Here's the fine dining part of my report from our recent trip to Oahu and Kauai.
Azure at the Royal Hawaiian in Waikiki was somewhat of a disappointment. It was the first fine dining meal of our trip (2 nights in Waikiki and 8 nights on Kauai) so things only got better, fortunately. Our server that night was the highlight of the experience, we just really connected with him and he went out of his way to be friendly, engaging and helpful, but still professional and on point. The only misstep was when we asked for fennel to be left out of the herb butter preparation on the ono, he misunderstood and brought us a dish with only garlic and olive oil for flavorings. He made up for it in other ways with great service, though. The fish concept at Azure is to pick your fish from what they bought at auction that morning and then pick one of two preparations, the Black Magic spice or the lemon/caper/herb butter prep. I suppose this is intended to make the fish the star of the show, and while the fish was high quality, it just didn't feel all that special and having only two preparations, for me, just didn't give enough choices. I want the chef to create the fish and flavor combos, I don't want to have to do it myself. I don't think I'd recommend Azure, but there aren't really all that many choices for beachside/ocean view fine dining in Waikiki. I know that is why most foodies head to Wong's or Mavros. La Mer has a lovely setting but it was just too pricey and a bit too formal for what we were wanting. I know we were asking for a lot.
Things got much better (for us) for fine dining once we hit Kauai where the best fine dining places seem to be all in the South shore Poipu area.
Josselyn's served good food, but their service was spottier, with some of the crew seeming seasoned and well trained with others either too green a or perhaps a bit undertrained. I realize its not a large pool of potential employees to draw from on a small island, but it is the job of the front of the house manager to train the staff and to follow through. The dishes we had were Slow Cooked Butterfish / Stir Fried Vegetables / Soy Mirin Reduction and Plancha Seared Opakapaka / Hearts of Palm Salad / Spicy Tomato Vinaigrette. These portions were huge, probably 8 or 10 oz of fish each. We are definitely lighter eaters than most, but I can't imagine sharing two or three smaller dishes and then having room for these entree sized portions. Even the salads were huge, I think the tapas concept is more in spirit of sharing than in portion size, you get ALOT of food for what you pay. We enjoyed the sauces and the fish, and it was a big improvement from Azure, but still not the best we had on the trip.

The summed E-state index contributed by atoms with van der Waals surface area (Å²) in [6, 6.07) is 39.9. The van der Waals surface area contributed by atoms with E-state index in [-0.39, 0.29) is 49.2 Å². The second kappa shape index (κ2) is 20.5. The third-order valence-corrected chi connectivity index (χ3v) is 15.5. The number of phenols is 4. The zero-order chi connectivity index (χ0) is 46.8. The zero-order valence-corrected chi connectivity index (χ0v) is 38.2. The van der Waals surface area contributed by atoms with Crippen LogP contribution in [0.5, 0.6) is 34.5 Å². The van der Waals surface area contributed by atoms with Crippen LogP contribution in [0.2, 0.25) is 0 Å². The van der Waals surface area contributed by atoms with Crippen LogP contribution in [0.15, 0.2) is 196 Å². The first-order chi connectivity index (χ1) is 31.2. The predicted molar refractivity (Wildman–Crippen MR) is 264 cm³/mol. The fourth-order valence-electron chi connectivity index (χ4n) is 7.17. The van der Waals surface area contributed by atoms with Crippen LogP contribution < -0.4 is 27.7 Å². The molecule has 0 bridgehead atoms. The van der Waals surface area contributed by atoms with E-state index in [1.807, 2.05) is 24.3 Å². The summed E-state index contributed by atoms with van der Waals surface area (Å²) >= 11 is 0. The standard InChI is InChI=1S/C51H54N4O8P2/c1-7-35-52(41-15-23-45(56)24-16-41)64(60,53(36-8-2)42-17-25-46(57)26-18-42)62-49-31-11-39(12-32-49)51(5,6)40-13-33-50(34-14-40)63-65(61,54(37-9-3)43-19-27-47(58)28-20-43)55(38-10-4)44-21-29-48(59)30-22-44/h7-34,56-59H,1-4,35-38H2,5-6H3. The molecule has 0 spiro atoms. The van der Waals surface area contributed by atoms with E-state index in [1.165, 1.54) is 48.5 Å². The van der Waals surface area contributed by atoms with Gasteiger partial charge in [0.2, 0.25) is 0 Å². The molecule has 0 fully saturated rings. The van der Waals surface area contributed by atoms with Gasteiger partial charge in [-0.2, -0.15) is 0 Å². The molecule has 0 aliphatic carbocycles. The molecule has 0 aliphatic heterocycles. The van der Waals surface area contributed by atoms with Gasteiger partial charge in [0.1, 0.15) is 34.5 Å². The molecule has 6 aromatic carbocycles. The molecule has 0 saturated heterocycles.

Merriman's Poipu was just a bit more casual than Merriman's Kapalua in Maui, in both service and cuisine, and we almost didn't go based on that and some less than stellar reviews we had read, but I'm really glad we did. It was still excellent all around and the views from the upstairs dining room, especially the back veranda, are expansive and panoramic of the Lawai area. We watched the sunset both nights and during one of them we got a brief rain shower and then a nice rainbow. I would definitely recommend Merriman's Poipu, but I suppose I'm a fan of Peter Merriman's cuisine. We had the Macadamia Nut Crusted Monchong – Sake Mushroom Reduction, Sesame Crusted Opah – Papaya Tomato Relish, Lilikoi Sauce, Crispy Day Boat Mahi Mahi – Sesame Grilled Shiitake Relish, Soy Citrus Glaze, Pan Roasted Diver Sea Scallops Creamed Big Island Sweet Corn, Asparagus, Crispy Bacon. Service was very friendly and proficient, but still a bit more casual than in Kapalua or at Red Salt.
The most impressive meal we had this trip was dinner at Red Salt at the Ko'a Kea Hotel in Poipu, Kauai. We had the shrimp three ways appetizer, basically three grilled shrimp deshelled served with three different sauces, a champagne beurre blanc, a passion fruit beurre blanc and a avocado-mango salsa. It sounds basic and perhaps ordinary, but the sauces were extremely refined: strong in flavor, delicately prepared and so tasty I wanted to lick the plate. The same was true for the preparation of our main courses, a vanilla mahi mahi with black rice and avocado ginger salsa and opah with crab potatoes and a sake coconut broth. These were the best fine dining fish dishes we had all trip, just edging out Merriman's Poipu (on two different nights), Josselyns, and far better to my palate than Azure in Waikiki. The service at Red Salt was also top notch, professional and appearing effortless. I was really glad we went. I'd highly recommend Red Salt.
For some reason we didn't get all that lucky with wines at any of these restaurants, but sometimes thats how it goes. Most of the stuff we drank (Sauvignon Blancs from New Zealand and Pinot Noirs from Oregon and California) were kinda ordinary and unexciting versions of those varietals.
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